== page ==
Cancer Patient Poisons Town Water Supply With Mercury From Fake Indian ‘Treatment’ Cream

A woman in Austria accidentally poisoned her local water system with mercury after rinsing her “medicinal” cream and powder with high levels of the heavy metal down the drain over the course of several months. The woman is also suffering from mercury poison and is now receiving medical treatment.

According to local authorities in the northern Austrian region of Vöcklabruck, mercury levels at a water treatment plant in the region were almost double the allowed level, Deutsche Welle reported. Over the course of several months, nearly 9 pounds of pure mercury had reached the water treatment plant. The authorities were able to trace the origin of the mercury contamination back to a private home.

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03_01_sewage A water system in Austria contains nearly twice the allowed amount of mercury. A woman in Austria accidentally poisoned her local water system with mercury after rinsing her “medicinal” cream and powder with high levels of the heavy metal down the drain over the course of several months. Jack Taylor/Getty Images)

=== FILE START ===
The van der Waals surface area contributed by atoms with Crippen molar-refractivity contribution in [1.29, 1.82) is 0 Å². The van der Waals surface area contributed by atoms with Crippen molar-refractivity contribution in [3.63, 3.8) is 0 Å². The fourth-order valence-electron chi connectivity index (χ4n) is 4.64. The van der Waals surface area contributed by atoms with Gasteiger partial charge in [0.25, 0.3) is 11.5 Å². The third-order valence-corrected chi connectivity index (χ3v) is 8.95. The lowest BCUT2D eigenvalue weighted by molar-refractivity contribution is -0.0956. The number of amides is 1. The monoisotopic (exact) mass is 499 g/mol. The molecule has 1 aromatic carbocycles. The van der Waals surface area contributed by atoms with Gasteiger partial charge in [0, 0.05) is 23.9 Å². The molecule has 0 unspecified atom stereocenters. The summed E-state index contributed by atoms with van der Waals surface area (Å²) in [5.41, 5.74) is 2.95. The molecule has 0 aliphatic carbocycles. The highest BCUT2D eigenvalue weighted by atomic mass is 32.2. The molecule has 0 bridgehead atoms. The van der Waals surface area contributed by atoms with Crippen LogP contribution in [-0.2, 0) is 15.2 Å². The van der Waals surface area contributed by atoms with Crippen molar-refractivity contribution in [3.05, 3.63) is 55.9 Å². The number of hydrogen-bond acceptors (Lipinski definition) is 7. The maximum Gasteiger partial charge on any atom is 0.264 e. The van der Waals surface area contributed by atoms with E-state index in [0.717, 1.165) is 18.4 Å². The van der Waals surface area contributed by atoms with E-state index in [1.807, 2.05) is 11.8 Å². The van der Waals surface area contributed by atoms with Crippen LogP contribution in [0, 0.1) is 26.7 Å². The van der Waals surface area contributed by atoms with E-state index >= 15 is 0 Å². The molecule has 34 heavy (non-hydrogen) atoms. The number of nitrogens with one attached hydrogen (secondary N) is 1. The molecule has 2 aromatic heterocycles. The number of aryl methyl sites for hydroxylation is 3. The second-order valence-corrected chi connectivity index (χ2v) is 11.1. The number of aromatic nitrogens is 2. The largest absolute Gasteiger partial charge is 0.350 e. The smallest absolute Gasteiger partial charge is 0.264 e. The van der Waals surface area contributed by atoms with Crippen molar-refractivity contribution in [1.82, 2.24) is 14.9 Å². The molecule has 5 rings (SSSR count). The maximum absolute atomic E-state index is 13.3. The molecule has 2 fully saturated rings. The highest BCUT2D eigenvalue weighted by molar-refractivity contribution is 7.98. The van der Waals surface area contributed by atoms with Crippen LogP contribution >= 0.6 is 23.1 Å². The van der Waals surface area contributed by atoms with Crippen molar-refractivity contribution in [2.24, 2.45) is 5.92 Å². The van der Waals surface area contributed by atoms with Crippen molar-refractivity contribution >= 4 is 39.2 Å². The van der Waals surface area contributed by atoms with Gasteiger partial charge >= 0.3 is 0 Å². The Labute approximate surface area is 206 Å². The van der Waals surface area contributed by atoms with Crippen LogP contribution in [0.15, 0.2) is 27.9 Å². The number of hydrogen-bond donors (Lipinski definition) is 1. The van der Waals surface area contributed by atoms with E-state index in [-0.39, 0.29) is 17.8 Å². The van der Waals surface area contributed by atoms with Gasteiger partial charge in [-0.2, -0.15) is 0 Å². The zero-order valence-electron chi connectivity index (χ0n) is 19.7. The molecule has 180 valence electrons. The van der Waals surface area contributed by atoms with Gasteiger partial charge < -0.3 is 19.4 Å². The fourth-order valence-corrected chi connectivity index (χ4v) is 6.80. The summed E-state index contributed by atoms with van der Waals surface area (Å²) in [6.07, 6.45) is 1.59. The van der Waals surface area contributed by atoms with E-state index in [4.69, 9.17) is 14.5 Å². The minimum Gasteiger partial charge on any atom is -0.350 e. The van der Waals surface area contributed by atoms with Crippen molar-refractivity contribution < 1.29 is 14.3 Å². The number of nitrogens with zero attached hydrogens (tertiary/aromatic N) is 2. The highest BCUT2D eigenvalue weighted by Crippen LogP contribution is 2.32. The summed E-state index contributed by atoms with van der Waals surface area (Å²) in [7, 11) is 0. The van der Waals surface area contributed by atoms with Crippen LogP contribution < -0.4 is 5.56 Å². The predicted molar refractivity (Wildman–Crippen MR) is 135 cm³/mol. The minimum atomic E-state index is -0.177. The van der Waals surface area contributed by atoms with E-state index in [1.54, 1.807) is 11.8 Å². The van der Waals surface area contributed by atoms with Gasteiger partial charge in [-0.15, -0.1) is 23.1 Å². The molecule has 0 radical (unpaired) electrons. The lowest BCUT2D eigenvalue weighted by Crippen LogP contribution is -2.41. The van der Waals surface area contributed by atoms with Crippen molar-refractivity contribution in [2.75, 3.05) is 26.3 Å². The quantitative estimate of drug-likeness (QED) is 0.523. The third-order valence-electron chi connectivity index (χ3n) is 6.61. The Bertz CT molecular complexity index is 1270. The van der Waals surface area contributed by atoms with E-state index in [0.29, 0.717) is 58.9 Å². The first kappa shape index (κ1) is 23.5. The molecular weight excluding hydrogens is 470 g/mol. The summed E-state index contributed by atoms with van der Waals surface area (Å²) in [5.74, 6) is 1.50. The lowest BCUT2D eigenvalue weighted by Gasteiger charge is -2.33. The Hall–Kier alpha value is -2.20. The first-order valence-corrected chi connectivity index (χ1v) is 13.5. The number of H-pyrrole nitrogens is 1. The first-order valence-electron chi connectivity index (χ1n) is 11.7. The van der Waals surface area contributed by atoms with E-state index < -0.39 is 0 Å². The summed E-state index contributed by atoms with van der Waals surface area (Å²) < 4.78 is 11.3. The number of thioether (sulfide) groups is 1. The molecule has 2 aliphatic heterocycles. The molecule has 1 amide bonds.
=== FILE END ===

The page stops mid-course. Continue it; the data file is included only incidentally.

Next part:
Upon further investigation, authorities learned that the homeowner, a 50-year-old woman, had cancer and had recently traveled to India for treatment, Austrian news outlet Heute reported. In India, she received a healing ointment and powder. However, analysis of the ointment confirmed that these treatments were the root of the mercury poisoning. The ointment was 32 percent sulfur and 27 percent mercury. The accompanying powder was 36 percent mercury, 20 percent copper and 3.8 percent sulfur, Deutsche Welle reported.

Humans can be exposed to mercury, a naturally occurring element, either by breathing or drinking substances contaminated with elemental mercury vapors, or by eating seafood exposed to organic mercury. Side effects of this type of exposure include lung damage, neurological problems, memory problems and kidney abnormalities.

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Countries including India have been noted by the World Health Organization for having mercury in powders and creams, particularly beauty products. These products are most often skin-lightening soaps and creams. In India, in particular, 61 percent of skin products contain skin-lightening chemicals, including mercury, the WHO reported.